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It’s Not Easy Being Green at the Beach

It’s Not Easy Being Green at the Beach

As spring approaches, we get excited for family time at the beach again. We have visions of children splashing through the ocean, building sandcastles, exploring beach creatures and collecting shells, rocks, and crabs. But what would your visions include if all the shells, crabs and other beach creatures had vanished? A few simple changes to your beach etiquette can help you preserve the beaches and the Friends of Semiahmoo Bay Society is an excellent resource to get you started.

Beyond the organic

For many of us, protecting the environment is a priority for us. We teach our children how to be green by recycling, never littering and using organic products. But do you teach your children how to enjoy the outdoors without harming natural habitats on mountains, parks and beaches?

Thousands of visitors

Every year, thousands of children visit the beach during the summer, including busloads of students on field trips. Excited to learn, explore and examine everything on the beach, these children collect crabs, rocks and shells in their buckets. Unknowingly, as they delight over scurrying crabs and scavenge through rocks, they destroy natural habitats and kill thousands of crabs.

Only four beaches left

White Rock, Crescent, Centennial and Belcarra Beach are the only beaches left in the Lower Mainland that haven’t had their ecosystem entirely destroyed by either pollution or overuse. By educating our children, we can help ensure that doesn’t change. Turn yourself and your children into beach etiquette experts–grab your shovels and buckets and know that you’re helping to ensure that future generations can explore B.C.’s beaches the same way we do.

Teaching beach etiquette

Since learning about beach etiquette (see below) from the Friends of Semiahmoo Bay Society, my idea of a day at the beach with my family has dramatically changed. I’ve never been the type to pick up crabs or examine seaweed — I can hardly walk into the ocean with bare feet! But as a mom of a fearless little boy who loves to explore, I am now teaching him ways to play at the beach that are still fun and interesting, but protect what’s left of the fragile ecosystem. I still have visions of buckets and shovels, but just used in different ways.

Beach etiquette

Here are some great tips you can teach your children to help them preserve our precious beaches.

  • Put water in your bucket. Crabs breathe water, and even with water in your bucket, a crab will only last for 20 minutes before it begins to suffocate and die.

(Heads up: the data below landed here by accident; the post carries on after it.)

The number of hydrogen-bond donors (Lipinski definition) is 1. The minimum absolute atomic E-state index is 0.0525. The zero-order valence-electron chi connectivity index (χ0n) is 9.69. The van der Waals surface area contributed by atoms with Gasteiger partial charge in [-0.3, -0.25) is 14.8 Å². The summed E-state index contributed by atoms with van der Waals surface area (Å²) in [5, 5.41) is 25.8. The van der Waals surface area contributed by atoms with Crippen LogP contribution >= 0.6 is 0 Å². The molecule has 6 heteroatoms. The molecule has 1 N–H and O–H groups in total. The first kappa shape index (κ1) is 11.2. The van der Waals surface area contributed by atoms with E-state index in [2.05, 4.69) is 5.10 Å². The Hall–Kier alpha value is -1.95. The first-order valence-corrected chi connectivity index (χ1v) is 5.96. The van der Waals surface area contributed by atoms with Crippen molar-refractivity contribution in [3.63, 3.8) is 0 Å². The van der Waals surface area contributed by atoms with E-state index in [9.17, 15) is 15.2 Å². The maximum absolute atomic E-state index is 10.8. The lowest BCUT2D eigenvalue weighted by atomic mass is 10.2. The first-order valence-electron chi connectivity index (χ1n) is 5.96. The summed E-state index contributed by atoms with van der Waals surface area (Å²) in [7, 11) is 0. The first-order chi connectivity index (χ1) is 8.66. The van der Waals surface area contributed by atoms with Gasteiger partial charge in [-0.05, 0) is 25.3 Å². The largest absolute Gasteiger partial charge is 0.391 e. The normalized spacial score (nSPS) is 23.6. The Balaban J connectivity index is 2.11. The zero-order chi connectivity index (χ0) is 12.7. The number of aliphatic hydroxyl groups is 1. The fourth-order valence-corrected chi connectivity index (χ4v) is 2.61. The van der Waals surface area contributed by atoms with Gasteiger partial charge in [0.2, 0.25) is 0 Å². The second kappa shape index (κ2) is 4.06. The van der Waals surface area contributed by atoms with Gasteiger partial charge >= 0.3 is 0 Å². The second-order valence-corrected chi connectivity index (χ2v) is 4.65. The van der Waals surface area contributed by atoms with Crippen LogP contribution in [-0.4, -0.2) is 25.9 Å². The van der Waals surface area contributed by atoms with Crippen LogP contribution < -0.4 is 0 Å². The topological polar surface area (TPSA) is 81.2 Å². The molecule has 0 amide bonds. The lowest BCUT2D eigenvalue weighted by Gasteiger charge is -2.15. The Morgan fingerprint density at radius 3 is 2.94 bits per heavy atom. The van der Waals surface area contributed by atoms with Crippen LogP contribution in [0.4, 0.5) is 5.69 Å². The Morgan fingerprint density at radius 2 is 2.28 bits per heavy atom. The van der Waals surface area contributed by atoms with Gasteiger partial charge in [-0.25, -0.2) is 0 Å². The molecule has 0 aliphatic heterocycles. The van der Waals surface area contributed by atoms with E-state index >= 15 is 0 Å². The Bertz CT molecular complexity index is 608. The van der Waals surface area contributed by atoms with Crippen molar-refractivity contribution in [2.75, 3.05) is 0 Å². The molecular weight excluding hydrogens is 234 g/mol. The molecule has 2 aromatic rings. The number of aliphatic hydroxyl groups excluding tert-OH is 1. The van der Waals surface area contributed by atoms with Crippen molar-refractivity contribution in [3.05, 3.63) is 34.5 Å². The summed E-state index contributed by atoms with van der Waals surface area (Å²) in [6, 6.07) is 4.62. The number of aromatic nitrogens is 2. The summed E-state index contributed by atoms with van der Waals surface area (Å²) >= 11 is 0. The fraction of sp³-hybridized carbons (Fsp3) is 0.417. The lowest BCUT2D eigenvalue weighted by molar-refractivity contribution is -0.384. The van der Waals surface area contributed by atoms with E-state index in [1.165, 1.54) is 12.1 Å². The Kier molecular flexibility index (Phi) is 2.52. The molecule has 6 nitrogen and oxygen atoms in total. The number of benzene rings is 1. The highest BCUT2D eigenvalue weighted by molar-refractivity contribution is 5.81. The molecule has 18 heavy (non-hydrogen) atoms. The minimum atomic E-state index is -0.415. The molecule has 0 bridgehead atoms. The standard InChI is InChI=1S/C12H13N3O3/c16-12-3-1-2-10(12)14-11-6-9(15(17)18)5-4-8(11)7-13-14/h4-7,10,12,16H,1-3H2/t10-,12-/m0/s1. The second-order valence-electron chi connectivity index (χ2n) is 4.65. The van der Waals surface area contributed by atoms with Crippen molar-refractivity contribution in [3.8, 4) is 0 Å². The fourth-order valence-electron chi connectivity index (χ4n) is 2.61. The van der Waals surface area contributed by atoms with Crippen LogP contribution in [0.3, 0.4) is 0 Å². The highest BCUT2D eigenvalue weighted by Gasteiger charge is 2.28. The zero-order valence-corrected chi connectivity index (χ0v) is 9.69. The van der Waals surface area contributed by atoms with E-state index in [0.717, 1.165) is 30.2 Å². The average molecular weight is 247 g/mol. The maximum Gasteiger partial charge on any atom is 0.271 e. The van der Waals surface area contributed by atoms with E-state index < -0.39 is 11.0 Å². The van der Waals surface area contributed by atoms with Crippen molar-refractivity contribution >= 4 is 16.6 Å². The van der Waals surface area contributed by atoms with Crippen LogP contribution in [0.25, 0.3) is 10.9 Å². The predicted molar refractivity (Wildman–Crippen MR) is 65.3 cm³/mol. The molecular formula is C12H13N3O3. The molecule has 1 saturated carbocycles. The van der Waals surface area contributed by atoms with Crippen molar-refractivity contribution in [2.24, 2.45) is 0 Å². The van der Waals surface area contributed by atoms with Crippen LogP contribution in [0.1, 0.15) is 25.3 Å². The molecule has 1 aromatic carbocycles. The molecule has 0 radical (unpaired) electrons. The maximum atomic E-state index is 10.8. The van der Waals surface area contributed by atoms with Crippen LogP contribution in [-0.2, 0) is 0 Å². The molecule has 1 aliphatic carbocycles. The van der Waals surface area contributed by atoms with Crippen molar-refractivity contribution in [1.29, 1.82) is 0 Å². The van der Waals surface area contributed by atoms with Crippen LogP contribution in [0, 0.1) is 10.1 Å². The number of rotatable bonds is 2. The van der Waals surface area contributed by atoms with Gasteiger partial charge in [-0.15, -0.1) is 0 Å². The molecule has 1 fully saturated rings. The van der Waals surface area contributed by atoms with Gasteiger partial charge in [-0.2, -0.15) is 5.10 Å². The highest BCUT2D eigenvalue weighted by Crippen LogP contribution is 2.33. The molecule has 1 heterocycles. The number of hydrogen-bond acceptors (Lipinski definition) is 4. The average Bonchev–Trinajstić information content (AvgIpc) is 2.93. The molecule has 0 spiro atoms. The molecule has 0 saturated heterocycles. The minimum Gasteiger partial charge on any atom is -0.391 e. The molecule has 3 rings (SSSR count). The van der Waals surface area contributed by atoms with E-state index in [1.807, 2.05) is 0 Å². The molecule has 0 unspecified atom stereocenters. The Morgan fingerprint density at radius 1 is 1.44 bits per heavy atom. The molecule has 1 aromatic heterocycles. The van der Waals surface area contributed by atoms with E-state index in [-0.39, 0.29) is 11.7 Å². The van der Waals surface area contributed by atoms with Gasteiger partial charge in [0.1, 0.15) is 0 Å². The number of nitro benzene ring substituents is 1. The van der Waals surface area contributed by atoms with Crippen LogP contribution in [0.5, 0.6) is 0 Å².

• Don’t rock the rocks. Don’t tip the rocks, but lift them straight up and replace them gently, leaving them as you found them. Many beach creatures find cool, moist homes under rocks, logs and seaweed. If you move or take their home, they might not survive.
  • Walk carefully. Avoid stepping on barnacles, mussels and other seashore animals.
  • Leave cling-ons clinging. Seastars, limpets, mussels and other creatures survive waves and predators by clinging to rocks and wharf pilings. If picked off a rock or perch, cling-ons rarely survive.
  • Take nothing off the beach. All things, living or dead, have a role to play.
  • Don’t capture crabs bigger than a toonie. Crabs that are larger than the size of a toonie are not shore crabs and are prohibited by wildlife regulations to capture, unless they are of legal size and sex. Play it safe. Just look at them and keep them out of your buckets.
  • Educate others. Share this article and talk about beach etiquette with others.

For more information

To learn more about the Friends of Semiahmoo Bay Society’s educational outreach program and how you can support it through time or donations, please visit their website. The educational outreach program provides walks, classes and online resources that educate children and adults on proper beach etiquette that protects the beach’s ecosystem.

See Also

Kristy Hill, of TwellMedia, is a freelance graphic designer and communications specialist who works out of her home office in Surrey B.C. with a happy, enthusiastic little boy by her side.



View Comments (2)
  • Well said Kristy, thank you for drawing attention to the plight of our fellow creatures when we enjoy the beach. Living beaches are sensitve and we can enjy them best by exploring gently,birdwatching and reading etc. Hope families have a chance to come out and enjoy our free Beach Hero Interpreter walks this summer. See you at the beach! Warm regards, Marg

  • Thank you for this. We live in North Van and go to the beach quiet often (yesterday we were there with 5 kids) I never let my kids take live creatures and always make sure they put what ever they take back where they get it. Although I do like to take beach glass and tiles, I might think twice now. I will be sure to use some of your tips next time we go for a beach combing day. Plus I am going to link this blog to the one I posted yesterday just so others know too!


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